Pakistan’s external front vulnerabilities are worsening, as the current account deficit widens and foreign exchange reserves deplete to critical levels. The reserves, according to the SBP, registered at around $10 billion at the start of this month. The total foreign exchange reserves are $16.4 billion that includes $6.3 billion held by commercial banks.
The caretaker government has very challenging tasks for its limited tenure. Besides holding elections it will have to revitalize the economy to ensure future stability. Despite some growth in imports and an increase in exports, the reserves continued to decline due to the import bill and loan repayment obligations.
The business community does not favour IMF bailout. Mohammad Ali Tabba, CEO Lucky Cement and Chairman Pakistan Business Council (PBC), was brief in his response. “The IMF should be the last resort”.
The government should try to stimulate export growth to reduce the current account deficit. The caretaker government said it would hold routine Article-IV consultations with the International Monetary Fund (IMF) by end of June, but ruled out all speculation that it was in touch with the fund for a bailout programme.
Every country that is a member of the fund is supposed to undergo one every year. Pakistan’s last Article IV consultation report was released in June last year. Prior to that, they were released at two year intervals.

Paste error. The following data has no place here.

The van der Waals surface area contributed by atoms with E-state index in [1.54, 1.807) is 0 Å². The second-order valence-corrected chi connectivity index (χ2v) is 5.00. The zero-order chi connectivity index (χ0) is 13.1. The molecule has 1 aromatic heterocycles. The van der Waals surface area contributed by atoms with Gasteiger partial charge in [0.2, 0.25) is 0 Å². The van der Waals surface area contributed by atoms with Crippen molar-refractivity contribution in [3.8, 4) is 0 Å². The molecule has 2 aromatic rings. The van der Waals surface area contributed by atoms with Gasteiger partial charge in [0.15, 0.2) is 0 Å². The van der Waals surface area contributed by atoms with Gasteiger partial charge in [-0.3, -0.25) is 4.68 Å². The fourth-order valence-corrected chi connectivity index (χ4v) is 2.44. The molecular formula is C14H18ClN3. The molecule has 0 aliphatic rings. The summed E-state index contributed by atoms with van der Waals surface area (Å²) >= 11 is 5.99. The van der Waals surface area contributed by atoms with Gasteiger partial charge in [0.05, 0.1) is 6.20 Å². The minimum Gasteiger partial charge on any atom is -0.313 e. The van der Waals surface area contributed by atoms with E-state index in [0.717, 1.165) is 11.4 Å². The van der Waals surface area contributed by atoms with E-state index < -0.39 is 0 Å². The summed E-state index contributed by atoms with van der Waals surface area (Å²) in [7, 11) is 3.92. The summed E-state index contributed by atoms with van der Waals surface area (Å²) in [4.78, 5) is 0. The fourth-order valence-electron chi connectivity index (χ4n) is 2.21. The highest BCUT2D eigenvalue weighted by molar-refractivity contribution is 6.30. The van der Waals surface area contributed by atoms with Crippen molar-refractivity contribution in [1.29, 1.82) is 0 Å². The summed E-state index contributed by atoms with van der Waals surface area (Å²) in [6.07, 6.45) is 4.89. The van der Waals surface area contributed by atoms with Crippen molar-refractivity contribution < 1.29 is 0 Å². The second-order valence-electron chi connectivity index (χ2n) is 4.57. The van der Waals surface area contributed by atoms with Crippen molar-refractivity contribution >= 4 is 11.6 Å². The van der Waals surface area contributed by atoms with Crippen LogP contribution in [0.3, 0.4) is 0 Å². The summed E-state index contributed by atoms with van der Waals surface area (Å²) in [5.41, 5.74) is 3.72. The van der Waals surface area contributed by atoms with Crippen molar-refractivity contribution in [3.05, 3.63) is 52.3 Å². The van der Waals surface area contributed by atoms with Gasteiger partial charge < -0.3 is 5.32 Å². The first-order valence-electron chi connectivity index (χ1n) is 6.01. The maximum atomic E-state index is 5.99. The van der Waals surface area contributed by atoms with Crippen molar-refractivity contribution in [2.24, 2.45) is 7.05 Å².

The IMF staff presents a report to the Executive Board for discussion. The board’s views on the report are then transmitted to the country’s authorities who conclude the process. Some experts prefer a multilateral lending institution instead of bailout package from IMF. It has been hinted that China has been projected by some circles as a better alternate to the IMF. The fund may also be collected from Saudi Arabia and UAE States.
Given the macroeconomic situation here in Pakistan no option should be ruled out. It is the federal government, to take a firm decision.
Dr Hafiz Pasha, an eminent economist and a former finance minister, found the current situation precarious. “The resentment of the private sector towards the IMF is perfectly justified. This segment is disproportionately burdened with taxes. The high cost of doing business has made them uncompetitive in the world market.
Under the IMF program the government will be forced to focus again on stabilization. As the will to broaden the tax net is lacking, tax rates will be jacked up and the government may suspend the disbursement of refunds to meet imposed spending limits. The rising oil prices are already driving up the price of gasoline and energy rates.
The IMF may precondition the devaluation of the rupee to start engagement. This would discourage imports but increase the cost of foreign loan repayments. They will also demand details of Pakistan’s engagement with China under the CPEC, complete with terms and repayments schedules. Under the IMF programme the government will be forced to focus again on stabilization. “The growth thrust is not compromised and Pakistan is all set to post over 6 percent GDP growth in fiscal year 2019”, Dr Nadeem said.